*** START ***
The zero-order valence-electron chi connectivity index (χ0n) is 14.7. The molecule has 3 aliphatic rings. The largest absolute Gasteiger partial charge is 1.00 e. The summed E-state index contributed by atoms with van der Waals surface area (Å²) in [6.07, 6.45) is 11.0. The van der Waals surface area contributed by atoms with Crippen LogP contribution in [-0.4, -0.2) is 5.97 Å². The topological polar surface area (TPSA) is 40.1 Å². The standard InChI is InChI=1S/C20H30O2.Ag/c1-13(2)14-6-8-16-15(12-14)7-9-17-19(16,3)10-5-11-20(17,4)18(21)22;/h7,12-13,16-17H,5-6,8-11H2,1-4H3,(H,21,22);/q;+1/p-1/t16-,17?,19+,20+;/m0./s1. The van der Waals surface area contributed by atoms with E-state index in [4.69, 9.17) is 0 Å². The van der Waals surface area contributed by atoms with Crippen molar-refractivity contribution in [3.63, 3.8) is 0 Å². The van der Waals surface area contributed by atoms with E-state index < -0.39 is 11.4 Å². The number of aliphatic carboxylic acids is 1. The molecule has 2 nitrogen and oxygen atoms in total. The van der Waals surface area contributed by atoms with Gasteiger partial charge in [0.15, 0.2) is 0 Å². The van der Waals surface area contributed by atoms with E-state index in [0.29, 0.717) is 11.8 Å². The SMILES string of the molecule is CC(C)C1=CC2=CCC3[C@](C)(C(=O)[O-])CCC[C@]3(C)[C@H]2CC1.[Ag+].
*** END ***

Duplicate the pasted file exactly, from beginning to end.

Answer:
The zero-order valence-electron chi connectivity index (χ0n) is 14.7. The molecule has 3 aliphatic rings. The largest absolute Gasteiger partial charge is 1.00 e. The summed E-state index contributed by atoms with van der Waals surface area (Å²) in [6.07, 6.45) is 11.0. The van der Waals surface area contributed by atoms with Crippen LogP contribution in [-0.4, -0.2) is 5.97 Å². The topological polar surface area (TPSA) is 40.1 Å². The standard InChI is InChI=1S/C20H30O2.Ag/c1-13(2)14-6-8-16-15(12-14)7-9-17-19(16,3)10-5-11-20(17,4)18(21)22;/h7,12-13,16-17H,5-6,8-11H2,1-4H3,(H,21,22);/q;+1/p-1/t16-,17?,19+,20+;/m0./s1. The van der Waals surface area contributed by atoms with E-state index in [4.69, 9.17) is 0 Å². The van der Waals surface area contributed by atoms with Crippen molar-refractivity contribution in [3.63, 3.8) is 0 Å². The van der Waals surface area contributed by atoms with E-state index < -0.39 is 11.4 Å². The number of aliphatic carboxylic acids is 1. The molecule has 2 nitrogen and oxygen atoms in total. The van der Waals surface area contributed by atoms with Gasteiger partial charge in [0.15, 0.2) is 0 Å². The van der Waals surface area contributed by atoms with E-state index in [0.29, 0.717) is 11.8 Å². The SMILES string of the molecule is CC(C)C1=CC2=CCC3[C@](C)(C(=O)[O-])CCC[C@]3(C)[C@H]2CC1.[Ag+].